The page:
The Mexican rice borer continues to expand its territory in Louisiana after migrating from Texas.

An adult Mexican rice borer was found recently in a monitoring trap in southeast Beauregard Parish just a few miles north of the Calcasieu Parish line, according to Tad Hardy, Louisiana Department of Agriculture and Forestry entomologist.

Hardy revealed the discovery Sept. 14 at an LSU AgCenter meeting for county agents and crop consultants to discuss the best ways to treat the insect. Hardy said the trap was not located in a crop field.

“It is possible it will be a serious pest problem for us,” said Natalie Hummel, LSU AgCenter entomologist.

Based on the insect’s past movement of 15 miles per year, Hummel estimated it could be in the heart of Louisiana rice country in two years. She said it’s likely it will be more of a problem in sugarcane than rice.

Stubble management is important to deprive the insect of potential overwintering vegetation. That could be done by cutting rice lower with combines, mowing or plowing stubble, or establishing crawfish ponds on rice fields.

Mowing ditch banks and field edges could also make a field less attractive for borers. 

The pest was first found in Louisiana in 2008 in Calcasieu Parish near Vinton, and it was found late last year on the eastern edge of Calcasieu Parish.

The borer has been a pest in Texas rice since 1988, said Mo Way, Texas A&M entomologist. “We’ve been able to manage it over the years.”

Some rice varieties are more susceptible than others, Way said. Natural hosts for the insect include several weeds, such as Johnsongrass, sprangletop and vaseygrass. It could be the insect has thrived in Texas because of the large amount of fallow ground and pastureland there.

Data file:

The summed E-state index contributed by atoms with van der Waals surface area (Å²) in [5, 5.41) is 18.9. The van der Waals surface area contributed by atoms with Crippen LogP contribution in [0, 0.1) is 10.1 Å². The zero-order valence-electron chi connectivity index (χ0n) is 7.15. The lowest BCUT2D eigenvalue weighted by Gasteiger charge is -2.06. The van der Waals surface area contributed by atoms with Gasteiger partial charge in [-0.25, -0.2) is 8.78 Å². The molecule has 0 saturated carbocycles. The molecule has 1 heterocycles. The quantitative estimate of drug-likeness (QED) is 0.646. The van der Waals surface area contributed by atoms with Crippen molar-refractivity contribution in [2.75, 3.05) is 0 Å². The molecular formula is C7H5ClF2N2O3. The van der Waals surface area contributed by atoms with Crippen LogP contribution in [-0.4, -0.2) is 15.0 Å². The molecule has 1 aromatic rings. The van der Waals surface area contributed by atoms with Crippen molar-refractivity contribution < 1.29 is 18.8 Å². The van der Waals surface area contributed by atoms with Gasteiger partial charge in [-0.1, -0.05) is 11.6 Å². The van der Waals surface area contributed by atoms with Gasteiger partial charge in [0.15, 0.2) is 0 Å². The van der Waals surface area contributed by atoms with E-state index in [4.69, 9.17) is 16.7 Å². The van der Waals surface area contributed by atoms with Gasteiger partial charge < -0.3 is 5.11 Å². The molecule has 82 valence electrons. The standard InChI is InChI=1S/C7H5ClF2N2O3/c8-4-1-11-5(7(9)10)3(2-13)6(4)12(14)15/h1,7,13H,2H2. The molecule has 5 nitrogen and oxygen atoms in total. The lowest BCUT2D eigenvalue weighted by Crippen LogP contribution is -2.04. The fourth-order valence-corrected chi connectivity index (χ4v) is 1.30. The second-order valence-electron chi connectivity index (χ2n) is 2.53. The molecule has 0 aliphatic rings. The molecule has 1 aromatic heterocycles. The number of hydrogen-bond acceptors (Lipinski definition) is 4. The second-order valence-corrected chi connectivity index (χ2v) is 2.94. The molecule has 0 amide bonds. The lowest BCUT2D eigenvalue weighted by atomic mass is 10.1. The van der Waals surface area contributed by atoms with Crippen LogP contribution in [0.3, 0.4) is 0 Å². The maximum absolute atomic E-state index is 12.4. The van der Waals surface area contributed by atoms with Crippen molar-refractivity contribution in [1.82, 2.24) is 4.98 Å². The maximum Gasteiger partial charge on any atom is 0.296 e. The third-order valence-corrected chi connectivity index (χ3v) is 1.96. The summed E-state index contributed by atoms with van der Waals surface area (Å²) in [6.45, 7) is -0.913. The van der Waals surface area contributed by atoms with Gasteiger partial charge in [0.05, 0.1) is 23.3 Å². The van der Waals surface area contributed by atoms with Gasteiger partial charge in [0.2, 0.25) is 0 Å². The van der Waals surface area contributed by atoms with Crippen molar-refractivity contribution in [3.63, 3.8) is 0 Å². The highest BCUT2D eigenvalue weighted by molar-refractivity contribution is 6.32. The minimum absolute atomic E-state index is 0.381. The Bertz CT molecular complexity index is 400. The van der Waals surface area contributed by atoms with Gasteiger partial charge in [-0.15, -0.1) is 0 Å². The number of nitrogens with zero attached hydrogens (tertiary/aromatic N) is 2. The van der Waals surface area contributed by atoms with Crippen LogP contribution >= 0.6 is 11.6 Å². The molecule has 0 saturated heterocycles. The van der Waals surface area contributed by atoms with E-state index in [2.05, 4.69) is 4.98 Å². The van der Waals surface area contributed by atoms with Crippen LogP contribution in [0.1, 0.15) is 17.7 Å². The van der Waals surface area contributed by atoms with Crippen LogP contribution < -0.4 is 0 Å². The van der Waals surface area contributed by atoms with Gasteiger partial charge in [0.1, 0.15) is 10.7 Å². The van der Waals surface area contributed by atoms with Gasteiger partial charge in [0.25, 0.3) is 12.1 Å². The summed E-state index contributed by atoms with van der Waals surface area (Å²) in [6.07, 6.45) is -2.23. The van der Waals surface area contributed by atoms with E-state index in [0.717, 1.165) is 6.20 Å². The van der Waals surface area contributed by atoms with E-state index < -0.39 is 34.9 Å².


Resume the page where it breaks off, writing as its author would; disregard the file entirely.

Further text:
Texas A&M benefits from work by LSU AgCenter researchers on the insect, Way said. “We rely on the LSU AgCenter for a lot of our work in Texas.”

Chemical control has involved spraying a pyrethroid insecticide at the 1-inch to 2-inch panicle stage, followed by an application at late boot or early heading that can be tank-mixed with a fungicide.

It’s likely that the insect can be controlled in Louisiana rice, said Mike Stout, LSU AgCenter entomologist. “I’m hopeful we’re not going to have big problems.”

The sugarcane borer, an insect similar to the Mexican rice borer, has not been as much of a problem in Louisiana as it is in Texas, Stout said. “That suggests there is some difference between the states.”

Monitoring traps maintained by the Louisiana Department of Agriculture and Forestry have given Louisiana advance warning that the insect has arrived in the state. Continued scouting, destroying overwintering sites, and aggressive treatment with pyrethroids and Dermacor seed treatment could keep the insect in check.

“We at least ought to try to slow the spread,” Stout said. “We’re in a unique position because we’ve caught it early.”